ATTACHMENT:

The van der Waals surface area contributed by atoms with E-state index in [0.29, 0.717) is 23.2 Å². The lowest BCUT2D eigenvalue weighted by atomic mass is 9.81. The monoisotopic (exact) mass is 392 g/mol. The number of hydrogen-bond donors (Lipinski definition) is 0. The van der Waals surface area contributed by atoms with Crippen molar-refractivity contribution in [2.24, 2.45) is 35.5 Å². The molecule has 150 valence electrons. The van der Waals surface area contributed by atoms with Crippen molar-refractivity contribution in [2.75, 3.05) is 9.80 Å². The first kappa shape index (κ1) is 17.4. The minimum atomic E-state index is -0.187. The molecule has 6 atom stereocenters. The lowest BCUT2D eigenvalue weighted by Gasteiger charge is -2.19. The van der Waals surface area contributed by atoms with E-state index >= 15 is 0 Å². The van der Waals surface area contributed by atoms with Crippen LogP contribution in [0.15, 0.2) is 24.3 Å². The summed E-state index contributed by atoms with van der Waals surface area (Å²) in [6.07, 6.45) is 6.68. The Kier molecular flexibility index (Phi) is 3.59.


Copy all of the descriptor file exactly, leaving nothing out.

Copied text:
The van der Waals surface area contributed by atoms with E-state index in [0.29, 0.717) is 23.2 Å². The lowest BCUT2D eigenvalue weighted by atomic mass is 9.81. The monoisotopic (exact) mass is 392 g/mol. The number of hydrogen-bond donors (Lipinski definition) is 0. The van der Waals surface area contributed by atoms with Crippen molar-refractivity contribution in [2.24, 2.45) is 35.5 Å². The molecule has 150 valence electrons. The van der Waals surface area contributed by atoms with Crippen molar-refractivity contribution in [2.75, 3.05) is 9.80 Å². The first kappa shape index (κ1) is 17.4. The minimum atomic E-state index is -0.187. The molecule has 6 atom stereocenters. The lowest BCUT2D eigenvalue weighted by Gasteiger charge is -2.19. The van der Waals surface area contributed by atoms with E-state index >= 15 is 0 Å². The van der Waals surface area contributed by atoms with Crippen LogP contribution in [0.15, 0.2) is 24.3 Å². The summed E-state index contributed by atoms with van der Waals surface area (Å²) in [6.07, 6.45) is 6.68. The Kier molecular flexibility index (Phi) is 3.59.